MD used "silicone fingers" to trick biometric time clock on colleagues' behalf

NewImageBrazilian doctor Thaune Nunes Ferreira, 29, was arrested for fraud for allegedly covering up her colleagues' absence from work by using prosthetic fingers to sign them in on a biometric time clock at the hospital near Sao Paulo. According to the BBC, "police said she had six silicone fingers with her at the time of her arrest, three of which have already been identified as bearing the fingerprints of co-workers." Ferreira's attorney claims "she was forced into the fraud as she faced losing her job." (BBC News)


  1. What’s so surprising about transferring a fingerprint impression?  It’s the big security hole in these fingerprint systems:  They only work until you touch something smooth while not wearing gloves.  After that, anybody can come in, lift the print, and make a copy of your finger.  Ironically, this includes most fingerprint scanners, as the glass is the ideal surface for maintaining a fingerprint.  

    1.  Ya, fake “gummie fingers” have been a known hole in these systems since they first appeared. The fake prints are very easy to make, like with your home printer and in your kitchen easy to make.

      I am somewhat surprised they were not using any of the more advanced tech that actually looks at dermal structure below the skin surface.

      1.  Apparently, this wasn’t a high security application of the technology. It was only being used for time and attendance. The risk of forgery usually wouldn’t justify the extra costs of the more complex biometric systems since they weren’t protecting sensitive data. Proof again that the malicious insider threat is the one you can always count on.

      2.  Yea, a few minutes with the Google Oracle shows it to be pretty easy. This could be a fun weekend project with the kids…

    2. That’s my issue with any biometric sensors. In the case in point, the finger “owners” were part of the scheme. But suppose they were stolen. If my credit card is forged, I can cancel it and get another number. But once you get you biometric data forged, how are you going to replace your iris?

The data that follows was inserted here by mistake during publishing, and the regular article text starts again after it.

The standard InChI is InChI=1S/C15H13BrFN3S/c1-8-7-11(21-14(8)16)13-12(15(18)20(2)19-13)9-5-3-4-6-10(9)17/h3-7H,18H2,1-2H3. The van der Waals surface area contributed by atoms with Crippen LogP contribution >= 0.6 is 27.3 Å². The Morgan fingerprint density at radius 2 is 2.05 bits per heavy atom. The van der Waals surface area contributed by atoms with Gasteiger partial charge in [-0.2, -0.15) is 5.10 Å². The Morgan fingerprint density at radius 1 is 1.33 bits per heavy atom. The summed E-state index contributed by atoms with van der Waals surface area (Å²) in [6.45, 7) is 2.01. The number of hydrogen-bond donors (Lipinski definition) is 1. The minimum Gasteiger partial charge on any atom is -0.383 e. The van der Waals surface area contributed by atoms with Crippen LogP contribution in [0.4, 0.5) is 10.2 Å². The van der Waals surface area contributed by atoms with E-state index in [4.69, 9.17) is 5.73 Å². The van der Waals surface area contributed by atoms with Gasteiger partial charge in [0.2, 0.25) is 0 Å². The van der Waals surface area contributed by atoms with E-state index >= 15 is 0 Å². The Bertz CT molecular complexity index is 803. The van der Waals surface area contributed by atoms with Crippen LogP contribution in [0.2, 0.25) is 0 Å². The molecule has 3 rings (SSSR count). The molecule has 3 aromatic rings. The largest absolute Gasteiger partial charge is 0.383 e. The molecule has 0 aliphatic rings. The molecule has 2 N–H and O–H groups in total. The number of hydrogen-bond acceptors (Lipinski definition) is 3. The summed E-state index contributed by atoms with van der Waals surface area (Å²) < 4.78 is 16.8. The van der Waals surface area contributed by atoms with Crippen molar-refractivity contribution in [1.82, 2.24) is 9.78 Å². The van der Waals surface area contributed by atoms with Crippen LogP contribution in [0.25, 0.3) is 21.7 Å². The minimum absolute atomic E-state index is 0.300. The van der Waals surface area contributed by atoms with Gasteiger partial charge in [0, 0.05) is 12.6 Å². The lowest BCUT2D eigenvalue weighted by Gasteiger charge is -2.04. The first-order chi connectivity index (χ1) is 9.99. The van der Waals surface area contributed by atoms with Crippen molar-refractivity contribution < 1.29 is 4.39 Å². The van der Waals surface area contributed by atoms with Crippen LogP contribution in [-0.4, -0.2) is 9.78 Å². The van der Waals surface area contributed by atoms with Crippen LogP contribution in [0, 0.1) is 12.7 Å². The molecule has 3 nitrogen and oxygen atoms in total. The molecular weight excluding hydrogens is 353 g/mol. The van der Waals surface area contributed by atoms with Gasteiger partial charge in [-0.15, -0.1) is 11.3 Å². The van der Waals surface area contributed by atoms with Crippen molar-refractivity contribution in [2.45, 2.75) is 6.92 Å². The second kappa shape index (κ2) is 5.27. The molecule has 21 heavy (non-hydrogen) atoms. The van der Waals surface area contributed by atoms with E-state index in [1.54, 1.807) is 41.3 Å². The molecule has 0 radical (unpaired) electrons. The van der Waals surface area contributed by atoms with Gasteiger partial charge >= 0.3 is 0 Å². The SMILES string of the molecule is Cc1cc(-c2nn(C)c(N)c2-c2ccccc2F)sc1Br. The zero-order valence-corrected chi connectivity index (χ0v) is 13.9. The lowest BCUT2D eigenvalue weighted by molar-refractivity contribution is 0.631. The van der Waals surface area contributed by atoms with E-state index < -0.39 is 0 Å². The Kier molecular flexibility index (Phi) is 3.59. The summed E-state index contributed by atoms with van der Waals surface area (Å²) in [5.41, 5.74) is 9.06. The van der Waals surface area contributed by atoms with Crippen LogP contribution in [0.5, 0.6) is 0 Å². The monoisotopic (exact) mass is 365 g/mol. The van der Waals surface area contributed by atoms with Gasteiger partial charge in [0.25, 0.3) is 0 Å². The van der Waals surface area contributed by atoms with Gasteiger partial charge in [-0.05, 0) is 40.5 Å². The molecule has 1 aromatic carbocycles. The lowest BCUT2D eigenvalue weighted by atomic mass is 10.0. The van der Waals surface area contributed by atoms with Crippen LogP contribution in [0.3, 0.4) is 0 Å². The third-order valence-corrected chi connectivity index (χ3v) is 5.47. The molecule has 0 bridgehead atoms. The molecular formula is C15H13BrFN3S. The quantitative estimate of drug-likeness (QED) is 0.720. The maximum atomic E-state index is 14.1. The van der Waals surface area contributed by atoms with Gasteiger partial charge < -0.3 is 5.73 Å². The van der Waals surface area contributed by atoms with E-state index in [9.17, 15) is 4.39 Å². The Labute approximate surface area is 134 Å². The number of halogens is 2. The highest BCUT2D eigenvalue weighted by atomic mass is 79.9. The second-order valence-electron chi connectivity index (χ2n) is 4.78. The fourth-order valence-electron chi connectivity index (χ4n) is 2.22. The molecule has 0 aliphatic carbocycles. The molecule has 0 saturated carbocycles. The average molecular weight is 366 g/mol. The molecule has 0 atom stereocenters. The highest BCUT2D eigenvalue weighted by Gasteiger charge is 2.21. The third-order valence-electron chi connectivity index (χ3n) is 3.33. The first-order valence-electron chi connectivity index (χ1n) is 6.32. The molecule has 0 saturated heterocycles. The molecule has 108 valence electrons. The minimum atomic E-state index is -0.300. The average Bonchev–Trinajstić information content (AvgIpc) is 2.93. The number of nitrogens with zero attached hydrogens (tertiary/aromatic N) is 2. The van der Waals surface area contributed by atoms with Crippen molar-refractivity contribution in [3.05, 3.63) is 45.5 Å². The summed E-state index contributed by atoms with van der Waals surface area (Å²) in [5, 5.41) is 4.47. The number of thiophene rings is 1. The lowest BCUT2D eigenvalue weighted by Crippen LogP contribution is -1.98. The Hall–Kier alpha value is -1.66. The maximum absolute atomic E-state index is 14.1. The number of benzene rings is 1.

3. It’s a long way from “We knew about this already.” to “A doctor is caught with six fake fingers in her possession.” If you can’t see that you need to clean your glasses.

  2. If I recall rightly something like this has been featured in at least one James Bond film and in an episode of Wonder Woman with Linda Carter–although in those cases it was done with more nefarious intent.

    At the time I thought, well, obviously it’s ridiculous that such a system could be fooled so easily. Now it seems ridiculous that no one realized this was a major problem with these sensors.

    1. Lots of people know about these problems, including the manufacturers, but somehow they just don’t make it to the marketing material.  Go figure.

      This is why Biometrics is usually talked about in a multi-factor security sense.  IE, your thumbprint scanner should always require you to type in a password or swipe a badge as well. 

  3. Thanks for the info, folks! You’re right, seems spoofing isn’t that hard! Corrected my post.

  4. I would have called them personal masturbatory devices, claimed I had a weird co-worker/office fetish, and told whomever was detaining me to politely go and fuck themselves and allow me to do the same. 

  5. My gym went to biometric sign in with your fingerprint and I found the whole thing annoying.   Makes me want to get something like this to use to sign in with my own print to make a point.

    1. You don’t find it convenient to be free of freeloaders and not having to carry around some dingus?

      Or does it not leave you free enough of freeloaders?

  6. Do any of the commenters here have actual knowledge of the liveness detection being using in modern sensors?  Or are you just guessing?  I haven’t worked with them myself, but there has been a lot of development into the detection of heat, pulse, etc, in order to prevent spoofing.  The fingerprint readers used in time and attendance systems are typically older technology.

    However, in any case you need to look at this stuff with the right security angle.  The question isn’t “can this system be defeated?” it is “is this system better than what we have now?”   A conventional time and attendance system (punch cards) can be very easily spoofed by simply having a friend clock in for you.  This system requires a much more sophisticated attack.

    1. I’m using one right now that detects heat, and requires your finger to “swipe” over a narrow strip instead of a larger flat glass surface. Similar to those on some old IBM laptops.

      It’s made in Korea, but re-sold by Yale as the Gateman locks.

    2. I get your point, but in the end, there is software interpreting whatever is the input. If you can mimic the biometric input (for example, by plugging a device that pumps signals into the sensor-machine connection), you can get access to the system. Heat and pulse can be simulated too.

      Of course, I am not saying that this is trivial — far from that. But once (if) your biometric data can be encoded and stored on a portable digital format, you cannot reset it. You can always get another Twitter password.

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